FDA Asked to Restrict Nutrient Claims on Food

KIND Healthy Snacks filed a petition to the FDA to update how it regulates nutrient content claims on food products.

March 18, 2019

WASHINGTON D.C. – KIND Healthy Snacks, known for its bars with nuts, grains and dried fruit, wants the U.S. Food and Drug Administration to update how food products claim nutrient content on its labels.

According to Food Dive, the regulation currently examines the quantity of a nutrient in the food and not the quality. Kind claims that this "enables food marketers to put these claims on unhealthy products."

KIND filed a petition and is urging the FDA to only permit these nutritional claims on products that have a "meaningful amount of at least one health-promoting food," like vegetables, legumes, fruits, whole grains, seeds or nuts.

“Nutrient content claims, such as 'good source of fiber' or 'excellent source of protein,' are found on the front of food packaging and often abused on empty calorie foods," KIND Founder and CEO Daniel Lubetzky told Food Dive in an email. "After consulting with foremost health and nutrition experts, we decided now was the time to act."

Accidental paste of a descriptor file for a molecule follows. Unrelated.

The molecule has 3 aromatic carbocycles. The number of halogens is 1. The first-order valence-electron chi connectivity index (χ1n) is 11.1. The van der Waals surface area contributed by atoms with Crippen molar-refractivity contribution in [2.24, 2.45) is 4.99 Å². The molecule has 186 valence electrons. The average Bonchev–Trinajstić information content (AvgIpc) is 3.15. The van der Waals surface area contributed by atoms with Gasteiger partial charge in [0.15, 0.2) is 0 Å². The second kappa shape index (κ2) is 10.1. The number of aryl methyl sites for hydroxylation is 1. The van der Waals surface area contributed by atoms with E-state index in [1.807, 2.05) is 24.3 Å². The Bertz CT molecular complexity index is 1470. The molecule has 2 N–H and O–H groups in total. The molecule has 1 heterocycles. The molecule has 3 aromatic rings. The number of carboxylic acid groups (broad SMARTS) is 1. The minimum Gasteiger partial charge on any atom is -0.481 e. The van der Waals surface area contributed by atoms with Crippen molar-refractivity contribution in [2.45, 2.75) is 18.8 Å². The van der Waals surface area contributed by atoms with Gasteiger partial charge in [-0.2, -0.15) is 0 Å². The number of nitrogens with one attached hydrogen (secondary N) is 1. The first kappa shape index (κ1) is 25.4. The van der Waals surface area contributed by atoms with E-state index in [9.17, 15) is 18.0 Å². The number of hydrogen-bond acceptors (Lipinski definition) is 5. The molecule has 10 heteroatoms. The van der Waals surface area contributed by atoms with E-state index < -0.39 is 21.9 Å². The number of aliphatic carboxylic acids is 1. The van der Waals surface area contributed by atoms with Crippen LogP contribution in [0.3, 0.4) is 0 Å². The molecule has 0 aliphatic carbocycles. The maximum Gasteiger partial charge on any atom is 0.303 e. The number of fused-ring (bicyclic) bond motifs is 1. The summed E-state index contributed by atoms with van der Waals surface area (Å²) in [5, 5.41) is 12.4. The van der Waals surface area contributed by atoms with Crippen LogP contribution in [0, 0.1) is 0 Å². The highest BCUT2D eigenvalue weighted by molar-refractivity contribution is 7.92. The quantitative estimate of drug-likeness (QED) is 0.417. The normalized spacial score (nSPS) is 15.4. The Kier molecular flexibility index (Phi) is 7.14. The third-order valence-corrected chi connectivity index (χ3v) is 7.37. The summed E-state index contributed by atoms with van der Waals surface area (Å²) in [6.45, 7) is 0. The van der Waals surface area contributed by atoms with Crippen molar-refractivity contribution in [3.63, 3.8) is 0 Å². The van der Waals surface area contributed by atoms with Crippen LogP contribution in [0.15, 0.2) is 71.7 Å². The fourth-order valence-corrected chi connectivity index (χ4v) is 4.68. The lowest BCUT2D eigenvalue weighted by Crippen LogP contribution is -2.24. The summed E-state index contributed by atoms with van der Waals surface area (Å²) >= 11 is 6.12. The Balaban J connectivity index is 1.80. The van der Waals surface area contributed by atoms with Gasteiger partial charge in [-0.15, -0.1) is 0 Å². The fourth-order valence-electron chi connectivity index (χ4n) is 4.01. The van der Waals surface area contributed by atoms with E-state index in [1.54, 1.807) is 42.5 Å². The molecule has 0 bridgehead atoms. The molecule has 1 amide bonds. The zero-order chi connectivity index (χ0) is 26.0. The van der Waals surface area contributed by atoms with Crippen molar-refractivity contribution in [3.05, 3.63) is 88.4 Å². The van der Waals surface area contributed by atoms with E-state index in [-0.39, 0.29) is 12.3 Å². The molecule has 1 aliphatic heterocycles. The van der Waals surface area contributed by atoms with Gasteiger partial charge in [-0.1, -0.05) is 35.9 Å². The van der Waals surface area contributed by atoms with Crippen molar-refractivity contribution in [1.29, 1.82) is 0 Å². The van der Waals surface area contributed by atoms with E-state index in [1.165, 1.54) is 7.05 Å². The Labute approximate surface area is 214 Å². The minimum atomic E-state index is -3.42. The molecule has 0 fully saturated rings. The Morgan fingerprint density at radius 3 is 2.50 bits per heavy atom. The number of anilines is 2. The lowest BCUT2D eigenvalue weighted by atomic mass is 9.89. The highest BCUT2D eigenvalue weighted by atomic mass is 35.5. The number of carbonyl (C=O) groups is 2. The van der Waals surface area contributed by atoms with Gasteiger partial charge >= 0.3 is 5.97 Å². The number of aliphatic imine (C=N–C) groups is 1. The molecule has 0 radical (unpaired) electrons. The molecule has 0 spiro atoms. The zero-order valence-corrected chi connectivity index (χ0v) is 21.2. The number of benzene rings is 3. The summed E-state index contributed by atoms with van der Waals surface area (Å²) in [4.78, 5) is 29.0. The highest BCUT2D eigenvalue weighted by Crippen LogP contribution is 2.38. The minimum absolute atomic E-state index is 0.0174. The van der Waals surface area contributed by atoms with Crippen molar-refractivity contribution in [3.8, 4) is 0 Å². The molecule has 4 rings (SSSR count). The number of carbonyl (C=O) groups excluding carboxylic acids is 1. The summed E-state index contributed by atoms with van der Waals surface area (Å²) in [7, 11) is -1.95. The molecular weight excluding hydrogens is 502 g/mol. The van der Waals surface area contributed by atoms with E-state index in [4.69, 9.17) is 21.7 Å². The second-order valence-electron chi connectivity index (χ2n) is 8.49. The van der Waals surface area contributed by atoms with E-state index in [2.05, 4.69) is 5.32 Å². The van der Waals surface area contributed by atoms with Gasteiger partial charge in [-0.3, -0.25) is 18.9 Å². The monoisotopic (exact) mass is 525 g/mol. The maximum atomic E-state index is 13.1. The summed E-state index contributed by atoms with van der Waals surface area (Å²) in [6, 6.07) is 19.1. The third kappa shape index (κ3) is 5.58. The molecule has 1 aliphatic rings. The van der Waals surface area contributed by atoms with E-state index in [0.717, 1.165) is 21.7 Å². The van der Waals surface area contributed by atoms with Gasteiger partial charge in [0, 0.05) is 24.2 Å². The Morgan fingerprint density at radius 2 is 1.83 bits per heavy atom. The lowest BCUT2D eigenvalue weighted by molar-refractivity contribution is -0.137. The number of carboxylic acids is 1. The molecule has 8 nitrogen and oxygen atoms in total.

Food Dive says that companies are “hoping to take advantage” of consumers who reach for products with nutritional claims. KIND argues that cereals, snacks and frozen foods misuse nutrient content and leave out less healthy aspects.

A survey from Label Insight found that 53% of U.S. consumers would be prompted to buy a product with the word “natural” on the label. Fifty-one percent of consumers were influenced by the term “no preservatives,” as well as other terms like “low sugar,” “free range,” and “no high fructose corn syrup.”

The FDA is currently in the middle of an internal transition, but the first meeting of the committee that takes place later this month will consider 2020 updates to the Dietary Guidelines for Americans—so it’s good timing on KIND’s part to invoke change.